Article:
Roses used to be much later bloomers than this, I hope your Spring season is also filled with flowers.


©Weeding on the Wild Side, all rights reserved.   I enjoy reading your comments, and will visit your blog and leave comments there if possible, but I am not able to do so if google + is the only option.  If you have problems commenting, I would like to return your visit so I would enjoy hearing your comments through my email-

Monday, May 2, 2016

May Flowers Big and Small May 2, 2016

Today I am linking with-

Today's Flowers hosted by Denise

Macro Monday 2 hosted by Gemma and Mystical Magical Teacher

In a Vase on Monday hosted by Cathy

I Heart Macro hosted by Laura

When photographing my Japanese Maples for Foliage Follow-up last month, I took notice of their tiny flowers, which I usually overlook.

I even cut some flowers and foliage, which make an unseasonable fall impression-

The flowers are now forming seed pods, and the formerly orange-tinged Amber Ghost has become a paler shade of white.

Adding to my list of flowering carpets, a favorite little lawn flower is Bellis perennis, which I obtained by digging up a few from a parking lot soon to be paved.

It looks pretty in the lawn where it has to fight with the grasses-

 But does even better on the inhospitable gravel driveway where it shines for its drought tolerance-

Another carpet that basically only flowers a little in spring, but is a marvelously tough ground cover for dry shade and spreads wonderfully, always looking neat, is hardy Geranium macrorrhizum-

All this came from a single plant that spread all by itself, under a Bigleaf Maple!  Never gets watered through our dry season!  It will not do as well in sun.

And now for my Monday vase, answering Cathy's challenge to find flowers for a vase to enjoy, my Lily of the Valleys have started to bloom, and smell wonderful, so I couldn't resist plonking some in a vase with some remaining Forget-Me-Nots and a few of those rascally Herb Roberts.

I also, while out weeding every day, notice some very tiny "weed" flowers, which have a mesmerizing effect on me and compelled me to make a tiny vase, compared also with the larger tame version of the Forget-Me-Nots.  Some members of the Borage family have mystical powers to spread themselves far and wide.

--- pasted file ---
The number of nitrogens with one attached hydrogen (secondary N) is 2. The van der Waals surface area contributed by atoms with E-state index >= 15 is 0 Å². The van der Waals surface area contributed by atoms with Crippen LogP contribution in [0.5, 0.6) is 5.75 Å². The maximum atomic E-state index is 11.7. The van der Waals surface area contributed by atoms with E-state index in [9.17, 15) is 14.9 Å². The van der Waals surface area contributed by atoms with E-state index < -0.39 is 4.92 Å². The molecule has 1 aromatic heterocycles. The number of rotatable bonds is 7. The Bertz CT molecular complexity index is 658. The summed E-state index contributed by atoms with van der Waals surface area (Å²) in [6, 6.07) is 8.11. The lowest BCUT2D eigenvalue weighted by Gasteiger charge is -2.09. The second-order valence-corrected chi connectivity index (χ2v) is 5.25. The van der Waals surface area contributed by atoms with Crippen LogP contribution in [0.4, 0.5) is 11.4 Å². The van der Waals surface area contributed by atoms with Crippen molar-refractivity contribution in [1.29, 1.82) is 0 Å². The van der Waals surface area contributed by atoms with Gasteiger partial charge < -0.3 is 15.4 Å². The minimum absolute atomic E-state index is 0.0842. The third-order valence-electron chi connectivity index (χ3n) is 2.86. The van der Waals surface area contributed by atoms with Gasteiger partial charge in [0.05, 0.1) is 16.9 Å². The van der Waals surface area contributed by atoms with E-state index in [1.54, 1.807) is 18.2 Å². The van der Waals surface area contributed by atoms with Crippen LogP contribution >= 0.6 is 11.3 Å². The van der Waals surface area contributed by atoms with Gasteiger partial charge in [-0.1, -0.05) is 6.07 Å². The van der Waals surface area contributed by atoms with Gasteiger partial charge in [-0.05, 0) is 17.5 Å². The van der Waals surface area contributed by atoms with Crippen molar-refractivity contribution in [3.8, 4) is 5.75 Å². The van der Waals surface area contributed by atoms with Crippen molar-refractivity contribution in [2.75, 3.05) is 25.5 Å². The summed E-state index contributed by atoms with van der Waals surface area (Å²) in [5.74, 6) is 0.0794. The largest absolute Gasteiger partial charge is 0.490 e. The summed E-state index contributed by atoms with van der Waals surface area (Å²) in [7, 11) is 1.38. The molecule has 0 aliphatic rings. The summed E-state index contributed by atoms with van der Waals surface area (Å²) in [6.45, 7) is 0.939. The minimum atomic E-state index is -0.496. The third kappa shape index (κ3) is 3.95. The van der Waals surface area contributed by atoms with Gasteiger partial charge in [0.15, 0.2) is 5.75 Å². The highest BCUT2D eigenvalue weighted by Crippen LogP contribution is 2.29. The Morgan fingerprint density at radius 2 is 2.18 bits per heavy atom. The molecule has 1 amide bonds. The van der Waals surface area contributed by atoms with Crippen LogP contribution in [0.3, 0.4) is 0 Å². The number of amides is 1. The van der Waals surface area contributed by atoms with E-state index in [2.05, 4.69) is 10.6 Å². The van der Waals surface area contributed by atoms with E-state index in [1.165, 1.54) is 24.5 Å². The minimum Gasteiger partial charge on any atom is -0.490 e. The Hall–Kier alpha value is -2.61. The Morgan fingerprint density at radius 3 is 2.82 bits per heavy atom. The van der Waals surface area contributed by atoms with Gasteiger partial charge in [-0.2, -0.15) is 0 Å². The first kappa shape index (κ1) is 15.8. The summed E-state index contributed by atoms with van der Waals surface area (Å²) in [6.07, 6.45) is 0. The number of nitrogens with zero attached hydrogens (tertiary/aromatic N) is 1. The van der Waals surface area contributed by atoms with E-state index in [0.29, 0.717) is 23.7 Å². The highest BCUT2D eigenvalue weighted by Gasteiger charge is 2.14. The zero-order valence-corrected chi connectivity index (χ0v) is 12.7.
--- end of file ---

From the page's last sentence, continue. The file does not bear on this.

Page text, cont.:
The plate in this photo is from my original china my parents gave me when I got married, It is Lenox 'Melissa'.  My father's grandmother was a Lenox, but the business was run by male members of the family so was not part of his inheritance.  Lenox is my father's middle name.  A Yankee from New Jersey married a Southern belle from South Carolina, my mother, imagine that.  But the strange part is that both of their fathers were born in South Carolina.

The tiny white flowers tend to be highly invasive and make a tiny ground cover fine in the grass but seem to threaten some of my plants in the garden-

 The tiny flashes of deep blue are pretty, I haven't noticed any bad effects from this one, not as vigorous or invasive in the lawn-

A comparison of the tiny wild Forget-Me-Nots with the regular ones,

And regular FMN on the lower left compared with the slightly smaller and less varied in color flowers of another famous Borage family flower, Brunnera, which is very well-behaved but can self-sow-

FMN can make quite a flowering carpet,  which can actually act to slow down other weeds for a while in spring-
 but eventually turns into a mildewed mess here, and the tiny seed pods have a sticky quality from tiny hairs that cling to clothes and gloves, so this year I am waging full scale war on them and bagging all the plants and flowers I can find in hopes there won't be many next year.

Another extremely invasive flowering carpet is Herb Robert, though I have to say it is known for being a medicinal herb and also can suppress other weeds very well with its dense growth and perhaps a little allelopathy thrown in, so it can transform some weedy areas of my 2 acres into this-

And has very cute little flowers-

  I hope you have made fewer mistakes than I have in planting invasive plants out of ignorance.   What plants have become problems for you?    -Hannah